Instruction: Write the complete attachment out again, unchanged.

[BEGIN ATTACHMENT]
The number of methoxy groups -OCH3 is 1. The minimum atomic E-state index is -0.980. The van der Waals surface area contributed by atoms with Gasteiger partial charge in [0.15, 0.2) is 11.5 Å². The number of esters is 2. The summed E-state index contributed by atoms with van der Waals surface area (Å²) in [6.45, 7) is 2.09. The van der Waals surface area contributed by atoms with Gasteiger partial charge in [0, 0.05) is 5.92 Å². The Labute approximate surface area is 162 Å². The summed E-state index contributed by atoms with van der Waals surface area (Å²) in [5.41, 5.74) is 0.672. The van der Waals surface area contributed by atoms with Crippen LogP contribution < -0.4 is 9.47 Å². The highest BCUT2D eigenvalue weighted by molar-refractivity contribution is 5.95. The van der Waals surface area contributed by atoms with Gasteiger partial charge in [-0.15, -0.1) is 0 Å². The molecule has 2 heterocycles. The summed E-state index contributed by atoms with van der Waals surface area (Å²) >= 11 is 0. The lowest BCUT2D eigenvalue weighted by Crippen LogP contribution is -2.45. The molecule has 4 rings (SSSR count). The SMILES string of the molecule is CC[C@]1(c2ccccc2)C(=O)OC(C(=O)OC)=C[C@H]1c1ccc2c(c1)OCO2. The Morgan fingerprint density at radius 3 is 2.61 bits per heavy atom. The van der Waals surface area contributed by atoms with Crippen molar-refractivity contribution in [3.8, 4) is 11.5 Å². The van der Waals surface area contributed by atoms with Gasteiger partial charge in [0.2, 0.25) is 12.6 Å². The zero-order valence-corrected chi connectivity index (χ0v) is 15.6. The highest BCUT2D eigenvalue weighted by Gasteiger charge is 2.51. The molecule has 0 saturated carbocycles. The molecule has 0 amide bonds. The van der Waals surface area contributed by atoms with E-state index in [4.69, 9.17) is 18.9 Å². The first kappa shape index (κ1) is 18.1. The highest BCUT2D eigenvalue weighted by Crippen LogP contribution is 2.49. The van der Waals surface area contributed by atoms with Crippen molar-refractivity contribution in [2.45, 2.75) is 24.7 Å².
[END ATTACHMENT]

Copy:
The number of methoxy groups -OCH3 is 1. The minimum atomic E-state index is -0.980. The van der Waals surface area contributed by atoms with Gasteiger partial charge in [0.15, 0.2) is 11.5 Å². The number of esters is 2. The summed E-state index contributed by atoms with van der Waals surface area (Å²) in [6.45, 7) is 2.09. The van der Waals surface area contributed by atoms with Gasteiger partial charge in [0, 0.05) is 5.92 Å². The Labute approximate surface area is 162 Å². The summed E-state index contributed by atoms with van der Waals surface area (Å²) in [5.41, 5.74) is 0.672. The van der Waals surface area contributed by atoms with Crippen LogP contribution < -0.4 is 9.47 Å². The highest BCUT2D eigenvalue weighted by molar-refractivity contribution is 5.95. The van der Waals surface area contributed by atoms with Gasteiger partial charge in [-0.15, -0.1) is 0 Å². The molecule has 2 heterocycles. The summed E-state index contributed by atoms with van der Waals surface area (Å²) >= 11 is 0. The lowest BCUT2D eigenvalue weighted by Crippen LogP contribution is -2.45. The molecule has 4 rings (SSSR count). The SMILES string of the molecule is CC[C@]1(c2ccccc2)C(=O)OC(C(=O)OC)=C[C@H]1c1ccc2c(c1)OCO2. The Morgan fingerprint density at radius 3 is 2.61 bits per heavy atom. The van der Waals surface area contributed by atoms with Crippen molar-refractivity contribution in [3.8, 4) is 11.5 Å². The van der Waals surface area contributed by atoms with Gasteiger partial charge in [0.2, 0.25) is 12.6 Å². The zero-order valence-corrected chi connectivity index (χ0v) is 15.6. The highest BCUT2D eigenvalue weighted by Gasteiger charge is 2.51. The molecule has 0 saturated carbocycles. The molecule has 0 amide bonds. The van der Waals surface area contributed by atoms with E-state index in [4.69, 9.17) is 18.9 Å². The first kappa shape index (κ1) is 18.1. The highest BCUT2D eigenvalue weighted by Crippen LogP contribution is 2.49. The van der Waals surface area contributed by atoms with Crippen molar-refractivity contribution in [2.45, 2.75) is 24.7 Å².